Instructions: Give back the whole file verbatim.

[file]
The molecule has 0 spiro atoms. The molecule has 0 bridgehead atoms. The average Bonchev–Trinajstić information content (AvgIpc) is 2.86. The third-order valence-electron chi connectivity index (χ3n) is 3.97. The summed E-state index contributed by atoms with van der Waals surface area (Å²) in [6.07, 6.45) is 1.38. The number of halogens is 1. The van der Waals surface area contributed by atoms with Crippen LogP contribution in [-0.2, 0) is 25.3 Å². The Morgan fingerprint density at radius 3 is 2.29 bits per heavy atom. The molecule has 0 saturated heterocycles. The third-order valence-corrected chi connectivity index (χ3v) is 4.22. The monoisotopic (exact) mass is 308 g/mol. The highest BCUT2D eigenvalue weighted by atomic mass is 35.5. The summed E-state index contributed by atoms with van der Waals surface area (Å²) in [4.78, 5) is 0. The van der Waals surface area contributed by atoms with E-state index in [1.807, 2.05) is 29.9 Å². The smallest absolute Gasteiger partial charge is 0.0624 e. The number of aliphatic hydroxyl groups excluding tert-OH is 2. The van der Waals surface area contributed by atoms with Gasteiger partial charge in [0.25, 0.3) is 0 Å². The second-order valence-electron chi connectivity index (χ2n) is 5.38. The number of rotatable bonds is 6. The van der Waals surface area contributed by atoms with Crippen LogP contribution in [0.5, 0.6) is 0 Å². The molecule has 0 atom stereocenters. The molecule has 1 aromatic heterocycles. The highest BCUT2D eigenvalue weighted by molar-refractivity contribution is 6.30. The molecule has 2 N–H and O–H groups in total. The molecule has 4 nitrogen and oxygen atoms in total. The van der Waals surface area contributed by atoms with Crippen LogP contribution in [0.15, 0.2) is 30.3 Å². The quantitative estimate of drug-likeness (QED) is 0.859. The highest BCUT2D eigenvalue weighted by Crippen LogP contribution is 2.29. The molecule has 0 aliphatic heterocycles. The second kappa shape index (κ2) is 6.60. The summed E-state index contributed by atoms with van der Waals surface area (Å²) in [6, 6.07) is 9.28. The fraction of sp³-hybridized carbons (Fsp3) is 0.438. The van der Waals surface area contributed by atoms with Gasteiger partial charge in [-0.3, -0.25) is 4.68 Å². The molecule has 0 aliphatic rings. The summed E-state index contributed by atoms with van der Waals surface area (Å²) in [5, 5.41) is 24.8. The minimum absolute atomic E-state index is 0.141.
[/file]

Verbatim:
The molecule has 0 spiro atoms. The molecule has 0 bridgehead atoms. The average Bonchev–Trinajstić information content (AvgIpc) is 2.86. The third-order valence-electron chi connectivity index (χ3n) is 3.97. The summed E-state index contributed by atoms with van der Waals surface area (Å²) in [6.07, 6.45) is 1.38. The number of halogens is 1. The van der Waals surface area contributed by atoms with Crippen LogP contribution in [-0.2, 0) is 25.3 Å². The Morgan fingerprint density at radius 3 is 2.29 bits per heavy atom. The molecule has 0 saturated heterocycles. The third-order valence-corrected chi connectivity index (χ3v) is 4.22. The monoisotopic (exact) mass is 308 g/mol. The highest BCUT2D eigenvalue weighted by atomic mass is 35.5. The summed E-state index contributed by atoms with van der Waals surface area (Å²) in [4.78, 5) is 0. The van der Waals surface area contributed by atoms with E-state index in [1.807, 2.05) is 29.9 Å². The smallest absolute Gasteiger partial charge is 0.0624 e. The number of aliphatic hydroxyl groups excluding tert-OH is 2. The van der Waals surface area contributed by atoms with Gasteiger partial charge in [0.25, 0.3) is 0 Å². The second-order valence-electron chi connectivity index (χ2n) is 5.38. The number of rotatable bonds is 6. The van der Waals surface area contributed by atoms with Crippen LogP contribution in [0.5, 0.6) is 0 Å². The molecule has 0 atom stereocenters. The molecule has 1 aromatic heterocycles. The highest BCUT2D eigenvalue weighted by molar-refractivity contribution is 6.30. The molecule has 2 N–H and O–H groups in total. The molecule has 4 nitrogen and oxygen atoms in total. The van der Waals surface area contributed by atoms with Crippen LogP contribution in [0.15, 0.2) is 30.3 Å². The quantitative estimate of drug-likeness (QED) is 0.859. The highest BCUT2D eigenvalue weighted by Crippen LogP contribution is 2.29. The molecule has 0 aliphatic heterocycles. The second kappa shape index (κ2) is 6.60. The summed E-state index contributed by atoms with van der Waals surface area (Å²) in [6, 6.07) is 9.28. The fraction of sp³-hybridized carbons (Fsp3) is 0.438. The van der Waals surface area contributed by atoms with Gasteiger partial charge in [-0.3, -0.25) is 4.68 Å². The molecule has 0 aliphatic rings. The summed E-state index contributed by atoms with van der Waals surface area (Å²) in [5, 5.41) is 24.8. The minimum absolute atomic E-state index is 0.141.